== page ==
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Pitching for Sub-Contracting Animation Work

Sarah Baisley outlines some of the basic concerns when pitching for sub-contracting work.

Put yourself on the map with the things you need to know about getting work.

When one thinks of pitching in entertainment, it usually means the property parties are hoping to get made into a television, film or videogame production. Once the commitment and sale has been made, there is a whole realm of pitching that goes on between the lead studios and subcontractors usually referred to as overseas studios to then get that property made and delivered.

Thanks to government support and economic developments in areas such as China, Singapore, Korea, Taiwan, Malaysia and India, the number and technological abilities of studios is ever increasing. Major producers are being pummeled with pitches to attract them away from their usual houses they rely on while some of those subcontracts are becoming first level producers looking to send work to overseas houses.

So to round out our pitching issue, Animation World Magazine asked what are some basic concerns and needs of studios who subcontract work to other studios as well as those who pitch studios for work.

Basic Concerns

Subcontractors and overseas studios should do a test on the production in question if they havent done something extremely similar in the recent past or have a reputation to establish.

Putting aside actual prices, subcontractors/overseas studios should be ready to address the following questions for producers:

What other jobs have they done?

Can they guarantee the price?

Who is the core crew and how do they work?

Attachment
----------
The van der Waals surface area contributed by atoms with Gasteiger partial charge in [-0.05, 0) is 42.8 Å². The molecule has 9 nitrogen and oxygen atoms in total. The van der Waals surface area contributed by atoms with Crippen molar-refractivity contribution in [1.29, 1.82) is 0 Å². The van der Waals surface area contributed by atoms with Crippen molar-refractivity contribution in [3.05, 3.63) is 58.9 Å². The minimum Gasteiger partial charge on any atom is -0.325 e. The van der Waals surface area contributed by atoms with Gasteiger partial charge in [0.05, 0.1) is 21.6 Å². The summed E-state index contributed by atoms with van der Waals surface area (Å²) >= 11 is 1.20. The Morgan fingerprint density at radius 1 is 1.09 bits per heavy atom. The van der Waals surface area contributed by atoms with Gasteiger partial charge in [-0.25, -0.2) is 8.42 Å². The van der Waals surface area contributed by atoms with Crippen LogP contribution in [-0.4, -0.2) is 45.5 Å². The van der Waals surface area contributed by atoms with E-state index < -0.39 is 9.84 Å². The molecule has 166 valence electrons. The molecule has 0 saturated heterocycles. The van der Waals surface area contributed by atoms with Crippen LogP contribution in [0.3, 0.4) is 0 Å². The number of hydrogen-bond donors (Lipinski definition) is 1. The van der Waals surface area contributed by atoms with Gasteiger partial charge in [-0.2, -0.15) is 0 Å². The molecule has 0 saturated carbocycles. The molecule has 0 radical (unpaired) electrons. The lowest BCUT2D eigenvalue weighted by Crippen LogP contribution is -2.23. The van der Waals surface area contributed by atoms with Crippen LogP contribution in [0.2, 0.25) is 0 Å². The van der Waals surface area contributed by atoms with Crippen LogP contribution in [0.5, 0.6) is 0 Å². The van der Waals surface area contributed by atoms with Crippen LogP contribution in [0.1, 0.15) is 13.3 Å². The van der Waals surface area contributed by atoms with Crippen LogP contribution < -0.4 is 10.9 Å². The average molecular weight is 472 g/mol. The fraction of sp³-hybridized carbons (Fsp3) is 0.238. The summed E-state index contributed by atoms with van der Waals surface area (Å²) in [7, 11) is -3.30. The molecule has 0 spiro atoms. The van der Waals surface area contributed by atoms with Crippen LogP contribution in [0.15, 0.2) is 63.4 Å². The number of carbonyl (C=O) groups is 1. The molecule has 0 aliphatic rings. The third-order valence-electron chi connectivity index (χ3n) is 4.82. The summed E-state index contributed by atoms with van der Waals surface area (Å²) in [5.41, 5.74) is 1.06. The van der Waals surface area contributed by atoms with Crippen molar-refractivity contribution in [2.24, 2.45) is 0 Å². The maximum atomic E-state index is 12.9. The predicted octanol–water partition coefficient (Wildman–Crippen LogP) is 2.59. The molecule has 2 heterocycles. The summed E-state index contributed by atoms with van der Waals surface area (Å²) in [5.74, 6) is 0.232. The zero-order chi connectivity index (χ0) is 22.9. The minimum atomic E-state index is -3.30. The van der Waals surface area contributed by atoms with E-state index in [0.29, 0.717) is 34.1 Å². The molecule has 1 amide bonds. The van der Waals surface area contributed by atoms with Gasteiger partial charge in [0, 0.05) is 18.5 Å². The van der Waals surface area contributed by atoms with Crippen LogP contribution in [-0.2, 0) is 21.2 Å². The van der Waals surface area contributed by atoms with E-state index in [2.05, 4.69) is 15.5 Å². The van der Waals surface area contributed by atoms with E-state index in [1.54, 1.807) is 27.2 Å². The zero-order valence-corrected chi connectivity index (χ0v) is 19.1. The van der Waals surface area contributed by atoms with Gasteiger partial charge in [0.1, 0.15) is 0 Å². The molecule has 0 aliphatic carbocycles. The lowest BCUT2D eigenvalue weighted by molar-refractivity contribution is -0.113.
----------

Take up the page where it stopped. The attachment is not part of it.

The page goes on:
What are the safety measures implemented for schedule and quality?

How often and how do their production personnel collect and report data to us?

How flexible are they in final deliveries?

What is the studios turnaround time for outputting a show from layout through compositing for example?

What is the capacity of the studio? How many shows is their max to take in?

What is the capacity of each department individually?

How far advanced are they in technology?

What is their pipeline?

What software do they use for compositing, for CG, etc.?

Do they understand Western culture?

Subcontracts/overseas studios should ask the following questions of producers:

Of the four phases, development pre-production, production and post, what exactly are we bidding on inside each of those categories?

How many episodes and the length?

Are there characters designed and approved? If so, can we see them? If not, we need to schedule and budget development.

Is the style of the backgrounds designed and approved? If there is anything, we need to see it immediately.

Who is writing scripts?

Who is casting and voice recording?

What are the complete and final deliverables?

What are the delivery dates?

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Cathy Schoch, vp, development and production at Bardel Ent., says perception of trust is a key factor in landing work.

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Nelvanas Scott Dyer says that a potential subcontractor should not focus on the price.

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Mike Maliani, chief creative officer at DIC, thinks its important that a vendor make adjustments to accommodate all areas.

Who is involved in approvals? At what levels do they approve?

What are we being provided with?

What are the benchmarks for style of animation and overall style?

Is there music? Are there songs? Are we bidding on them?

What are the retake turnarounds for the client... do we need speedy turnarounds?

Do you need a promo?

Do we need to do titles?

Who is the main contact? Who are the cc contacts?

What is the pipeline (CG, 2D, stop-motion, Flash, 3D or a combination)?

Sagely Advice